Daniel Tosh People Pleaser

Daniel Tosh People Pleaser
Throughout "Eggplant," from his new standup special People Pleaser, Daniel Tosh discusses the recent public outcry against his material (specifically about rape) and outlines why a joke is a joke in a free society.
"You can accept that things are tragic and awful and still have a sense of humour about them," he says. "'Oh, there's nothing funny about rape, there's nothing funny about AIDS.' Uh, yes there is if you write a good joke about it."
That attitude pretty much captures Daniel Tosh to a tee. More than the reigning king of America's funniest and stupidest home videos, Tosh is a sharp, uncompromising observer of human behaviour, who looks and talks like a charismatic frat bro. It's a judgmental strike against his power as a comedian, as exhibited on People Pleaser, which, like his work on Tosh.O, kindly implies that maybe, just maybe, all of us might want to take it down a notch on one hand, but maybe ramp up our cognitive abilities on the other.
As an opener, "White" is a thunderstorm of an indictment against some citizens of the United States of America — the ones who've never left their hometown once, but can still freely proclaim their country to be the best in the world based mostly on, say, Kansas.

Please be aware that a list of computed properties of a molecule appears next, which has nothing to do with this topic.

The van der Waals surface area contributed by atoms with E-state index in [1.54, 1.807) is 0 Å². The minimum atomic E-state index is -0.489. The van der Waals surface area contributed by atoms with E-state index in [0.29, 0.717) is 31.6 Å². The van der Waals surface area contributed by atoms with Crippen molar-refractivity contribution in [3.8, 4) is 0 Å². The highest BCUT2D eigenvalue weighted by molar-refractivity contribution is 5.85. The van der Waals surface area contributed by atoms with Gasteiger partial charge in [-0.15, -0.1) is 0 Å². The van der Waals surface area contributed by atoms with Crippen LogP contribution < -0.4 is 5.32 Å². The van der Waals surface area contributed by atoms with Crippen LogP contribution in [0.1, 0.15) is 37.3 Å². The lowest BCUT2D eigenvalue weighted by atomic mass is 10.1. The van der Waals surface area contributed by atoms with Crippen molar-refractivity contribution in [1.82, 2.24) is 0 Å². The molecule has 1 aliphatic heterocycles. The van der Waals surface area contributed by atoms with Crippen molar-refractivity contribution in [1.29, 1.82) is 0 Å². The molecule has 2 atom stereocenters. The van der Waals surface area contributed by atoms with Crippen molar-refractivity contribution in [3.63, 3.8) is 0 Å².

Tosh touches upon recent racially charged confrontations with authority in places like Ferguson and Baltimore with a solution to the issue: make all police officers black. It sounds about as novel as Chris Rock's gun control bit, in which Rock suggested that, in light of criminals killing so many innocent bystanders during gang warfare, bullets should cost way more than guns. Novel, yes. Sensible? Also, yes somehow.
It's somewhat surprising to discover that Tosh is on a similarly twisted, barely lit path to hard-won enlightenment in his work. He is angry and occasionally cruel, but possesses an air of someone who is hyper-logical.
Full of helpful advice, his take on battling climate change is simple: "Stop having kids," he orders on "Buff" before tangentially leading us through a scolding about the lack of people willing to adopt children from orphanages because so few of us have ever been to an orphanage. At least fewer than those among us who've proudly brought needy puppies home from the pound, feeling like saints. He connected dogs with children and adoption, yes, and that seems cruel but he's right, right?
Daniel Tosh is uncompromising and righteous while also amping up his obnoxiousness on the knowingly named People Pleaser. He is as annoyingly cocksure, as a debate champ nerd but also prepared enough with the material to kick everyone's ass. (Comedy Central)